Because of the way we women are emotionally, we are very adept at turning things inward. We are good at blaming ourselves for a multiple of things that goes wrong in our marriage. Believe me, I was no different. When I found out that my husband had cheated on me, in the beginning I secretly blamed myself for not being the wife Paul wanted me to be. But I learned a very important lesson that I would like to share with other women: No one is responsible for another person’s actions.

I did not ask for my husband to cheat on me. Paul did not come to me one day and ask for my advice:

“Joanie, should I cheat on you?”

“You’re asking me if you should cheat on me?”

“I just don’t think that you and I can ever be happy together.”

“But why?”

“Because I never really loved you.”

“But you married me.”

“Because at the time I thought I would never find anyone who would love me as much as you did, but I met this nurse. . .”

“How original. You’re a doctor and you met a nurse.”

“Don’t get uppity with me, I’m only asking for your advice.”

“Oh, you want my advice.”

“Should I cheat on you and let you know about it — or would you prefer that I blindside you?”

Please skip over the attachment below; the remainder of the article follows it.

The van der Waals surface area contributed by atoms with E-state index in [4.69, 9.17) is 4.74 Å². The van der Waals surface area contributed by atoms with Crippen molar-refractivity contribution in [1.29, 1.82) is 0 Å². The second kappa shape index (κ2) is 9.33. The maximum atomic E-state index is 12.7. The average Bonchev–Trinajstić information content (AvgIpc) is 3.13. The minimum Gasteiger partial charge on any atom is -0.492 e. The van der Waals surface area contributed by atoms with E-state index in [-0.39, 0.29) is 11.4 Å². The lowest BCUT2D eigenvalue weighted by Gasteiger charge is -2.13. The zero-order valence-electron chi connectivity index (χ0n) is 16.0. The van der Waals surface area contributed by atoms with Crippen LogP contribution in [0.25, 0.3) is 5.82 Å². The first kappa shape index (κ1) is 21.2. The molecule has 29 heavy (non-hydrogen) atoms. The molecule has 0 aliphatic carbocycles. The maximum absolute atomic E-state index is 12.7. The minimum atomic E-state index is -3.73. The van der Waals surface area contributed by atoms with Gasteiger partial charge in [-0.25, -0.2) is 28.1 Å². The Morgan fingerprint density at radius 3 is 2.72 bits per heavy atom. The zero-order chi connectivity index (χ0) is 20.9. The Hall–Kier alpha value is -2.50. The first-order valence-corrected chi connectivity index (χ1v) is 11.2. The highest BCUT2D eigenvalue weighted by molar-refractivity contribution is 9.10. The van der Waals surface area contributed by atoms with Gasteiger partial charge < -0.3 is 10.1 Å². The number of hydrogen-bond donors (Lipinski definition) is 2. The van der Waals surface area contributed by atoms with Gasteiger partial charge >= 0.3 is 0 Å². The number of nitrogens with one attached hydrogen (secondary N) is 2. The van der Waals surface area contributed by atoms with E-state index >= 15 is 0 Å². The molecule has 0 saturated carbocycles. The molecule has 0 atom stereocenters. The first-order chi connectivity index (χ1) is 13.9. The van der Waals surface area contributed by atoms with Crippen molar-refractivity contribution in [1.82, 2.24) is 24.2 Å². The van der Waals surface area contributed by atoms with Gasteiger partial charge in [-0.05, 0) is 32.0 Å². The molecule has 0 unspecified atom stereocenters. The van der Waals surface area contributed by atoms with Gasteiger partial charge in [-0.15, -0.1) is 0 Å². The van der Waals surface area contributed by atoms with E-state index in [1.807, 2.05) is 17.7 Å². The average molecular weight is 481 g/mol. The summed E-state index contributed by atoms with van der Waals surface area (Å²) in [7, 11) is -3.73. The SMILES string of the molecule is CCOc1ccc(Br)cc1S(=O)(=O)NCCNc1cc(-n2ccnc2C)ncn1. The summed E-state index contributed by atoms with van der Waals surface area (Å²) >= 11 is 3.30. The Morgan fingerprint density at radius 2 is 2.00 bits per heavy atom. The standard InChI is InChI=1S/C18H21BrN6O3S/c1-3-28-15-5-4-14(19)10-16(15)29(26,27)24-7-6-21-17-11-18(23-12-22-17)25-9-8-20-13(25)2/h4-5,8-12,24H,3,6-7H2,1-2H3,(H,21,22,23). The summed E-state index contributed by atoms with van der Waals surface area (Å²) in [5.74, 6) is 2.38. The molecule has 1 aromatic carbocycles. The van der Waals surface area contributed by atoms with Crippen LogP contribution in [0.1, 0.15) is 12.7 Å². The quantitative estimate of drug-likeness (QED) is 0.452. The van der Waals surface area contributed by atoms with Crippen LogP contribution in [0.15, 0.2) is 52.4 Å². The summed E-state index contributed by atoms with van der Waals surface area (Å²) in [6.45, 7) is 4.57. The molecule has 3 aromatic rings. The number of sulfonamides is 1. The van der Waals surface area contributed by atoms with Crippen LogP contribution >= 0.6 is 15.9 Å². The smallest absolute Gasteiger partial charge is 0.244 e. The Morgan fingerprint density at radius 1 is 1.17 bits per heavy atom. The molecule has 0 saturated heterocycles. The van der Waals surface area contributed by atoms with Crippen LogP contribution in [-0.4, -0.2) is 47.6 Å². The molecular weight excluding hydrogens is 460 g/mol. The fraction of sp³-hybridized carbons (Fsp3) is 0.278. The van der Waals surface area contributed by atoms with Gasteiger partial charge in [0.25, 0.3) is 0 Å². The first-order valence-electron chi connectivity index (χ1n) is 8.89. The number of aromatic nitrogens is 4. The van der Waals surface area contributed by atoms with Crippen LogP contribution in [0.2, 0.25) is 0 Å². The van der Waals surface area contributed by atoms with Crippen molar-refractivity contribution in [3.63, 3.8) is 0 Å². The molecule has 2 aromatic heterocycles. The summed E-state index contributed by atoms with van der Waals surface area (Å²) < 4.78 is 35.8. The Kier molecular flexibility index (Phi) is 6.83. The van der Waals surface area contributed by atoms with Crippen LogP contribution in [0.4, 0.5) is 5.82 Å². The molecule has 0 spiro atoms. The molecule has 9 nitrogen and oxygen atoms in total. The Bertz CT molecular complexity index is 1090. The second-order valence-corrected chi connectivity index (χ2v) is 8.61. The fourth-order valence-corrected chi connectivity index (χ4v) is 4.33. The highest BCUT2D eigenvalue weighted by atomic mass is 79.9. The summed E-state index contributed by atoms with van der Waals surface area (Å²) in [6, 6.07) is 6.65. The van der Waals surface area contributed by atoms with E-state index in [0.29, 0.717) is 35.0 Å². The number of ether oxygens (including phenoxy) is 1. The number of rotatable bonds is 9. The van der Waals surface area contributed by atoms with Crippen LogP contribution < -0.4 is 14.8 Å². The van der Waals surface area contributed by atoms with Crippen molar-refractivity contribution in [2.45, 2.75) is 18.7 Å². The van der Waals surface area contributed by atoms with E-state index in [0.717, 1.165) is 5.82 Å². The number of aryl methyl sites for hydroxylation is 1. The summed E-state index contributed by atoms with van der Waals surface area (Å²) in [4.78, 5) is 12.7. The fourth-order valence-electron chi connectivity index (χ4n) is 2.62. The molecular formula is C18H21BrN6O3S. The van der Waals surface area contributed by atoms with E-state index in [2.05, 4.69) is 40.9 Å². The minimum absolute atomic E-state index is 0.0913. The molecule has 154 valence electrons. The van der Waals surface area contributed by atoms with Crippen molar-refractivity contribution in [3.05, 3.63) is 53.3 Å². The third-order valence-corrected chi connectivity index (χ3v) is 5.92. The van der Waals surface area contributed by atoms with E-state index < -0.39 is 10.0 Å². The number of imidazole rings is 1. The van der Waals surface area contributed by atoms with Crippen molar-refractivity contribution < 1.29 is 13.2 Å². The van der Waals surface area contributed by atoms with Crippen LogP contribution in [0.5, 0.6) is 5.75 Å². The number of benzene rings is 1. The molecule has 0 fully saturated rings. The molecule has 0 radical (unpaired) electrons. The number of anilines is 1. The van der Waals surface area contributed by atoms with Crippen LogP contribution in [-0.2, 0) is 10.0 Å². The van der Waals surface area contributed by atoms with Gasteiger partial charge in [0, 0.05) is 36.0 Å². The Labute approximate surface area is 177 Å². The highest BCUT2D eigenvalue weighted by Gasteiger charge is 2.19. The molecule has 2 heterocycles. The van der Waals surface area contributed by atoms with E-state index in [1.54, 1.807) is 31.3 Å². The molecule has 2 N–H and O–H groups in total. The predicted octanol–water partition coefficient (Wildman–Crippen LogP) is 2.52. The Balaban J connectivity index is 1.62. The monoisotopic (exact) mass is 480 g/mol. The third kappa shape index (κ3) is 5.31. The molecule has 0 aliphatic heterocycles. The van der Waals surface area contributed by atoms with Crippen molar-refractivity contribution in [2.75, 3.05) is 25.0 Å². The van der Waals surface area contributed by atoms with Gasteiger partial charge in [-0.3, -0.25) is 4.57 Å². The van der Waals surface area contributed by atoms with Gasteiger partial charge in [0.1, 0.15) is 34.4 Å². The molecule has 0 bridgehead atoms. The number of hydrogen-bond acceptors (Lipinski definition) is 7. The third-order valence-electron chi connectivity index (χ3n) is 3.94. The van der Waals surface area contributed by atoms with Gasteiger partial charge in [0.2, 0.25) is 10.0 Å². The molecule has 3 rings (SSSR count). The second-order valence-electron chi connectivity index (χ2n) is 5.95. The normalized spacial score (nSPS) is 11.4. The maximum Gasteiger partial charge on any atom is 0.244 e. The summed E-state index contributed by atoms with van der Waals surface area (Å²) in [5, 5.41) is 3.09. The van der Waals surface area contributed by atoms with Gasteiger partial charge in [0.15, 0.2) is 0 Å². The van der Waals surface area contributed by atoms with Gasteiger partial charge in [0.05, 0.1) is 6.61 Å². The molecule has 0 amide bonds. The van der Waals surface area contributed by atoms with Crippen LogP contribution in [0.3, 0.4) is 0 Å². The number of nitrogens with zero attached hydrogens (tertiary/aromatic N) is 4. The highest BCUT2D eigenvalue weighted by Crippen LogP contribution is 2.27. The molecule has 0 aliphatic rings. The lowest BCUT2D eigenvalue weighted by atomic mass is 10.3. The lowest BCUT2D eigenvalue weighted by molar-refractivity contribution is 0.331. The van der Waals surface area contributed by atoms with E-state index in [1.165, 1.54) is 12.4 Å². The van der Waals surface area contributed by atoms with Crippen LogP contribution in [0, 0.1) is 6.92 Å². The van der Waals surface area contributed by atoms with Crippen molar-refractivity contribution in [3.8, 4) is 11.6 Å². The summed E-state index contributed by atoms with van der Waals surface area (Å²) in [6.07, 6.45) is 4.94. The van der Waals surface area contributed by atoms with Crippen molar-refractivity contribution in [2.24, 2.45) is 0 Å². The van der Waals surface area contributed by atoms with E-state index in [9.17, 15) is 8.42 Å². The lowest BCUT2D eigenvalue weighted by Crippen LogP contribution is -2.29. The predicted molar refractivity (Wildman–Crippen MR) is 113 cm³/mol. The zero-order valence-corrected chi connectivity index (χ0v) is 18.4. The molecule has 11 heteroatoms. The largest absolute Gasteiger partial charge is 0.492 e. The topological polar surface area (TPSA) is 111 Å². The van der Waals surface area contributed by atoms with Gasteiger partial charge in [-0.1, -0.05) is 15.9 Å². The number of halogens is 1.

“Oh, blindside me, Paul. I love surprises!”

“Well, then you can look forward to a really big surprise, Joanie!”

As ridiculous as that conversation might sound, it is no more ridiculous than a woman blaming herself when she finds out that she has been blindsided. What a woman needs to do when she learns that she has been blindsided, (after she gets over crying), is to decide whether she wants to try and save her marriage, or if she wants to get a divorce. Either decision is not an easy decision to make.

And I can assure you that when a woman learns that she has been blindsided, anger is not the first emotion she feels. What she first feels is a sense of overwhelming sorrow and betrayal.

For me my anger came two weeks after I learned I had been blindsided. I considered my anger to be a positive sign. It said I was no longer willing to blame myself for my husband’s actions. It was not I who brought a third person into our marriage and muddied the waters. And let me tell you that was a very big step forward in my healing process. I refused to be a victim and blame myself. And that is a wonderful place to be.